Phonon and TrueAudio Next: Accelerating Physics-Based Audio for VR

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This is a guest post by Lakulish Antani, VP Engineering at Impulsonic, Inc.

Phonon is a set of software tools that let developers and sound designers add physics-based environmental audio to games and VR apps across platforms. Essentially, Phonon uses the layout of the virtual world, and the materials that each object is made of, to figure out what different sound sources sound like to the listener (user). For example, Phonon can tell that there’s a wall between the player and an NPC, so the NPC’s speech should sound as if it’s coming through a nearby open door or window. Also, Phonon can automatically alter sounds so they’re quieter in a carpeted hallway, and more reverberant in a cathedral. Phonon works as a set of plugins for game engines (like Unity or Unreal) and audio middleware (like Wwise or FMOD Studio). A simple analogy with graphics rendering technology may be useful: what physically-based lighting is to graphics, geometric acoustics is to sound.

TrueAudio Next is an API that lets developers use the user’s GPU for performing audio rendering. Physics-based audio consists of two main parts: audio simulation, and audio rendering. Audio simulation involves capturing how each sound is affected by the environment, in what is called an impulse response (IR). One IR is generated for each sound source. These IRs can have multiple channels, for example 2 channels for stereo IRs, or 4, 9, or 16 channels for Higher-Order Ambisonics IRs. These can be generated on-the-fly as the game runs, or precomputed, depending on performance constraints. Audio rendering involves using IRs to modify the audio emitted by each sound source, using a process called convolution. Simply put, TrueAudio Next is an API that lets you use the GPU for convolution. In this blog post, we’ll focus on how TrueAudio Next speeds up the audio rendering portion of Phonon.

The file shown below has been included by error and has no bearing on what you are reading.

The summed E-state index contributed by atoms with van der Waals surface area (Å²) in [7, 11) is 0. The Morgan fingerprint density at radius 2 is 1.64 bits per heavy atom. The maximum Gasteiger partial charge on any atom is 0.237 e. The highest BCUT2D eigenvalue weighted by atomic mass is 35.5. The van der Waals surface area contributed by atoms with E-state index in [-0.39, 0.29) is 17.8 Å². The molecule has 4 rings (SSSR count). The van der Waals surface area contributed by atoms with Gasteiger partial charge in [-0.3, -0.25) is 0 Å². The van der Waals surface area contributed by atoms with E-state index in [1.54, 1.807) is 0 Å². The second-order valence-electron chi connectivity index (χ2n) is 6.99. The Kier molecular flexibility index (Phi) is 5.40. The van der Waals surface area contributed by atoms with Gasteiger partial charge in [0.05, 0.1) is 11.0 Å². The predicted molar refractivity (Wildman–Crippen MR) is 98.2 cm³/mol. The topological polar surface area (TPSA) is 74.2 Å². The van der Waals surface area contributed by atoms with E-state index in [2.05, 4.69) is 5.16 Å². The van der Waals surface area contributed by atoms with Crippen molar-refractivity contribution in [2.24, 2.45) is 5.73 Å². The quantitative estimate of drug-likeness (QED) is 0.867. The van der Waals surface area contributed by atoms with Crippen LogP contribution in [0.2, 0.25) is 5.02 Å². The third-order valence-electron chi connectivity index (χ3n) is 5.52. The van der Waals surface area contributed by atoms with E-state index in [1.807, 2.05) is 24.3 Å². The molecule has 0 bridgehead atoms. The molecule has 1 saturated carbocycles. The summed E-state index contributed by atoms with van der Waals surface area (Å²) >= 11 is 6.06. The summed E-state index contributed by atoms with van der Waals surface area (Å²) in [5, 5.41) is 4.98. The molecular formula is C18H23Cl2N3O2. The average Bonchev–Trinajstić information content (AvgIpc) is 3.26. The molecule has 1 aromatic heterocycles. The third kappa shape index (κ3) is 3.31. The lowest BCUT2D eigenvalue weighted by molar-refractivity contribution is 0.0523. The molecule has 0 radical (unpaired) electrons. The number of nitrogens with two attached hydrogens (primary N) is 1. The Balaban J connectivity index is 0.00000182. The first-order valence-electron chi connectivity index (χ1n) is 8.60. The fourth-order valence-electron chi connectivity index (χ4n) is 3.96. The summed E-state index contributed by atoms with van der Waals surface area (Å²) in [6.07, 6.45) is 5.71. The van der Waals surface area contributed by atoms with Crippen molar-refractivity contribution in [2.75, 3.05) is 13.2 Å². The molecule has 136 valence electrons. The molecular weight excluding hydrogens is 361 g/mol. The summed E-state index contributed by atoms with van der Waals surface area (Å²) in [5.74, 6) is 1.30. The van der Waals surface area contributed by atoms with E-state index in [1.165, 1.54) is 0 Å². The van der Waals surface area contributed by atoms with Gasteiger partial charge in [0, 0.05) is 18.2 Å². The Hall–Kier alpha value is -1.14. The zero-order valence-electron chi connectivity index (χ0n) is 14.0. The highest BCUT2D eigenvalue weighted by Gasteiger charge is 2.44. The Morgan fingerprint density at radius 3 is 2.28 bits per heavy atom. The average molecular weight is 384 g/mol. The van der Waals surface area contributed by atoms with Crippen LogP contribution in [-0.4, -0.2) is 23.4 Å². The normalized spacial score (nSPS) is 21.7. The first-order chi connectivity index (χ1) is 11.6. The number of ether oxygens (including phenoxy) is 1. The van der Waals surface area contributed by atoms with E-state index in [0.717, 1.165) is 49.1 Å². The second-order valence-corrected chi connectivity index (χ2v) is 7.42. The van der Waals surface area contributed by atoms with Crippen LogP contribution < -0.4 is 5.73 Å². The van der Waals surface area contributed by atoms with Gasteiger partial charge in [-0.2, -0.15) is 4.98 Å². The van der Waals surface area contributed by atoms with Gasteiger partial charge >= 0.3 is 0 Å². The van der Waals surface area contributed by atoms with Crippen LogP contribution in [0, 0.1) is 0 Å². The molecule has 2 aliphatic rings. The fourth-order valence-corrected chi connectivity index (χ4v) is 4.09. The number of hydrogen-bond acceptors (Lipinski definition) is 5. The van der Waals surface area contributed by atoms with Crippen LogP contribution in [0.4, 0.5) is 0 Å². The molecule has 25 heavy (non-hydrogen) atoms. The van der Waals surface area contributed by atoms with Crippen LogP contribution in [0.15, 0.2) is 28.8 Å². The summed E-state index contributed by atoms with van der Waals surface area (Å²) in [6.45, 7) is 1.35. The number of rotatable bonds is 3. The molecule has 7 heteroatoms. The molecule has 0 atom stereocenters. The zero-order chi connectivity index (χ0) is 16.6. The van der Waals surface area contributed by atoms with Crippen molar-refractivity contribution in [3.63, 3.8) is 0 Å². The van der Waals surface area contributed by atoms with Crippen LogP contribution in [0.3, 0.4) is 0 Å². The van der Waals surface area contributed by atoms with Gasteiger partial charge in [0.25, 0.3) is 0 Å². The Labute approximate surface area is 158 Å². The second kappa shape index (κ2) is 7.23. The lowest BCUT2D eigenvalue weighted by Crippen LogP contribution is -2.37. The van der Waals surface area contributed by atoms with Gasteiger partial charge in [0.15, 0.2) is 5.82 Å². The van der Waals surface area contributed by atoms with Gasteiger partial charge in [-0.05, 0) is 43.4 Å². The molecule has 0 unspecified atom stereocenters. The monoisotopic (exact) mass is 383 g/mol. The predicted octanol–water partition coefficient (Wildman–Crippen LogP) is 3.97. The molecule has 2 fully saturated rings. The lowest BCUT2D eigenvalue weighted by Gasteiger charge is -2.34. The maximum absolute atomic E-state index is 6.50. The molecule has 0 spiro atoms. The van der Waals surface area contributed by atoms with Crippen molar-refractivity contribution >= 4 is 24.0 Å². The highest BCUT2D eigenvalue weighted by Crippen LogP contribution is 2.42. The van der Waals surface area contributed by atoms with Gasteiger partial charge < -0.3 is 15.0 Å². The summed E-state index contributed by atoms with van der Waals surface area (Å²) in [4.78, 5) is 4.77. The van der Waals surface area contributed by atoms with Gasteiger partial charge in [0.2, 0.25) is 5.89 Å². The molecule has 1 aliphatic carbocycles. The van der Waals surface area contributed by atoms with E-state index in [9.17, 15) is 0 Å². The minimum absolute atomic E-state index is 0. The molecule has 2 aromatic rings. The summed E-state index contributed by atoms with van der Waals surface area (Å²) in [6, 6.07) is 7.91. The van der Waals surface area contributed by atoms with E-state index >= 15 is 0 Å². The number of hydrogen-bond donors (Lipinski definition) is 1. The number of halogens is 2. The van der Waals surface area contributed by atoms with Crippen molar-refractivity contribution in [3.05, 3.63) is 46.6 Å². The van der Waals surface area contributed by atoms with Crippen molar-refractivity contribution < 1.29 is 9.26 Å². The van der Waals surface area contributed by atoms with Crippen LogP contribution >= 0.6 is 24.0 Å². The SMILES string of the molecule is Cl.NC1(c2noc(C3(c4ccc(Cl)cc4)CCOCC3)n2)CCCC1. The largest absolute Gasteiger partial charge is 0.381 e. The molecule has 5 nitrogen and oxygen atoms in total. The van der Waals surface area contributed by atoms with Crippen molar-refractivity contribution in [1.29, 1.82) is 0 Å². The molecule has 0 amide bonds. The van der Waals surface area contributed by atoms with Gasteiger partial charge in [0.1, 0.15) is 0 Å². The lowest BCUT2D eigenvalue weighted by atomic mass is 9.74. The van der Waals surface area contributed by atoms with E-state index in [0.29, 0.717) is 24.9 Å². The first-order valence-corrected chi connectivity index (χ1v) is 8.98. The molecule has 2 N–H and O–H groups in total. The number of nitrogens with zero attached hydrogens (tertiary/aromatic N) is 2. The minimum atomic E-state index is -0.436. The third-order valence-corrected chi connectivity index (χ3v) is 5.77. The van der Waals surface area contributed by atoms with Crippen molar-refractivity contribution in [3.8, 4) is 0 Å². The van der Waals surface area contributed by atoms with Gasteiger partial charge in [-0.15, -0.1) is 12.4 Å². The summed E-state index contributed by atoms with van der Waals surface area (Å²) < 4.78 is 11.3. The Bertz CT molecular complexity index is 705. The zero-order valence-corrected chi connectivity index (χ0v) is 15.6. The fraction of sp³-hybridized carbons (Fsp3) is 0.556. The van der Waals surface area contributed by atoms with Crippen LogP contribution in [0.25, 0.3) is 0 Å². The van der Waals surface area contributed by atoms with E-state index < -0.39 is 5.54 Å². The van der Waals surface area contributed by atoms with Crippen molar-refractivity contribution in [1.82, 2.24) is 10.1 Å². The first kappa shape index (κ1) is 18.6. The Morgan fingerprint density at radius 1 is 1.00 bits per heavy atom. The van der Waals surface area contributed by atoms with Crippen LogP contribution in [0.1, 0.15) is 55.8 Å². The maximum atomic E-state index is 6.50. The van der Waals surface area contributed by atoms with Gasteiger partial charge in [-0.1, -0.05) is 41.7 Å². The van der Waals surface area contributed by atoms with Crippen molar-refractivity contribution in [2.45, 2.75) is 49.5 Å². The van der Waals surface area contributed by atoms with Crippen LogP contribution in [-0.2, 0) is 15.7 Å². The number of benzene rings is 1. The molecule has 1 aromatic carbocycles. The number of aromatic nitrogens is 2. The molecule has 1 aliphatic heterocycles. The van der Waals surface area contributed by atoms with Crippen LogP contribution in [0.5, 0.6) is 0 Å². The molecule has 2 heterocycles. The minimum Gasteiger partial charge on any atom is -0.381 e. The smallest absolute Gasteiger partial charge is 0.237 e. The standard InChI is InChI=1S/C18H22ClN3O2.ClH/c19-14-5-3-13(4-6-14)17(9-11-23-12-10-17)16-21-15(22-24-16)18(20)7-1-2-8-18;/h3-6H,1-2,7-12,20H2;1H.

Phonon and TrueAudio Next were used to create this Hospital demo in Unity. The demo was showcased at AMD’s Capsaicin event at GDC 2016.

The computational cost of convolution depends on two main factors: the number of sources, and the length of the IRs. Longer IRs describe environments with long echoes and reverberation, like cathedrals or canyons. Lots of sources occur in realistic, acoustically-complex environments. What makes this challenging is that all of this computation must complete within a strict deadline: equal to the size of the audio frames processed by the audio engine, typically around 20 milliseconds. This puts a limit on how much we can do with the CPU. We generally can’t use lots of CPU cores, because this may interfere with other game engine and OS tasks, potentially impacting draw call submission. TrueAudio Next lets us use the GPU to get massive speed boosts in audio rendering.